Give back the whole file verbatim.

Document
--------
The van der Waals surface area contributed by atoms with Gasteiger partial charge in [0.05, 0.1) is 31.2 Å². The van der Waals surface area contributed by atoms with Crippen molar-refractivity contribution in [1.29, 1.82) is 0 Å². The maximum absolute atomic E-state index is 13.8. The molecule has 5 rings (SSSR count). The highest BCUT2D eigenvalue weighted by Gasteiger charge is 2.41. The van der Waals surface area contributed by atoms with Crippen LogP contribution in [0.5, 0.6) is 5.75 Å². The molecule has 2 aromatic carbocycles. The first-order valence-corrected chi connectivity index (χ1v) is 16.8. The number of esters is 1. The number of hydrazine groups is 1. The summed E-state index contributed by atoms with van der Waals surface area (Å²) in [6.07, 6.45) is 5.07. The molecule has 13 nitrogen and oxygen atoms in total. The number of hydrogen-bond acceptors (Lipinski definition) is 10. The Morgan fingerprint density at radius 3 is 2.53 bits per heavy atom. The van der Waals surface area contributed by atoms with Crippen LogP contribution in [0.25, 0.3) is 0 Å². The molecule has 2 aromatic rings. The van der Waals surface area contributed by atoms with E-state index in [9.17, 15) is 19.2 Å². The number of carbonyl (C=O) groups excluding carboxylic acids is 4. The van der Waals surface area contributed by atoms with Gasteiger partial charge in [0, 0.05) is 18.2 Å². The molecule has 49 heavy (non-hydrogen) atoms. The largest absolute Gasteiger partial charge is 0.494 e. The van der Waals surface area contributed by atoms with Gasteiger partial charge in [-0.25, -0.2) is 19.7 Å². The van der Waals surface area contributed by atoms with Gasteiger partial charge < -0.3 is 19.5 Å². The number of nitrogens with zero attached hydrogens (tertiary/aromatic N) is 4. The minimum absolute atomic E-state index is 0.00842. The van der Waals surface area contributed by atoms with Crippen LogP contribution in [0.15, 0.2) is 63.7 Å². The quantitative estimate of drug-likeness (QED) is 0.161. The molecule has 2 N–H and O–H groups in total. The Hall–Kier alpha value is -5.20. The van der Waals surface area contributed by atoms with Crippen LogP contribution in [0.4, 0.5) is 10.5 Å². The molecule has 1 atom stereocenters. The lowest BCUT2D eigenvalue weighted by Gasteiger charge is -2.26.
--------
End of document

The van der Waals surface area contributed by atoms with Gasteiger partial charge in [0.05, 0.1) is 31.2 Å². The van der Waals surface area contributed by atoms with Crippen molar-refractivity contribution in [1.29, 1.82) is 0 Å². The maximum absolute atomic E-state index is 13.8. The molecule has 5 rings (SSSR count). The highest BCUT2D eigenvalue weighted by Gasteiger charge is 2.41. The van der Waals surface area contributed by atoms with Crippen LogP contribution in [0.5, 0.6) is 5.75 Å². The molecule has 2 aromatic carbocycles. The first-order valence-corrected chi connectivity index (χ1v) is 16.8. The number of esters is 1. The number of hydrazine groups is 1. The summed E-state index contributed by atoms with van der Waals surface area (Å²) in [6.07, 6.45) is 5.07. The molecule has 13 nitrogen and oxygen atoms in total. The number of hydrogen-bond acceptors (Lipinski definition) is 10. The Morgan fingerprint density at radius 3 is 2.53 bits per heavy atom. The van der Waals surface area contributed by atoms with Crippen LogP contribution in [0.25, 0.3) is 0 Å². The molecule has 2 aromatic rings. The van der Waals surface area contributed by atoms with E-state index in [9.17, 15) is 19.2 Å². The number of carbonyl (C=O) groups excluding carboxylic acids is 4. The van der Waals surface area contributed by atoms with Gasteiger partial charge in [0, 0.05) is 18.2 Å². The molecule has 49 heavy (non-hydrogen) atoms. The largest absolute Gasteiger partial charge is 0.494 e. The van der Waals surface area contributed by atoms with Gasteiger partial charge in [-0.25, -0.2) is 19.7 Å². The van der Waals surface area contributed by atoms with Gasteiger partial charge < -0.3 is 19.5 Å². The number of nitrogens with zero attached hydrogens (tertiary/aromatic N) is 4. The minimum absolute atomic E-state index is 0.00842. The van der Waals surface area contributed by atoms with Crippen LogP contribution in [0.15, 0.2) is 63.7 Å². The quantitative estimate of drug-likeness (QED) is 0.161. The molecule has 2 N–H and O–H groups in total. The Hall–Kier alpha value is -5.20. The van der Waals surface area contributed by atoms with Crippen LogP contribution in [0.4, 0.5) is 10.5 Å². The molecule has 1 atom stereocenters. The lowest BCUT2D eigenvalue weighted by Gasteiger charge is -2.26.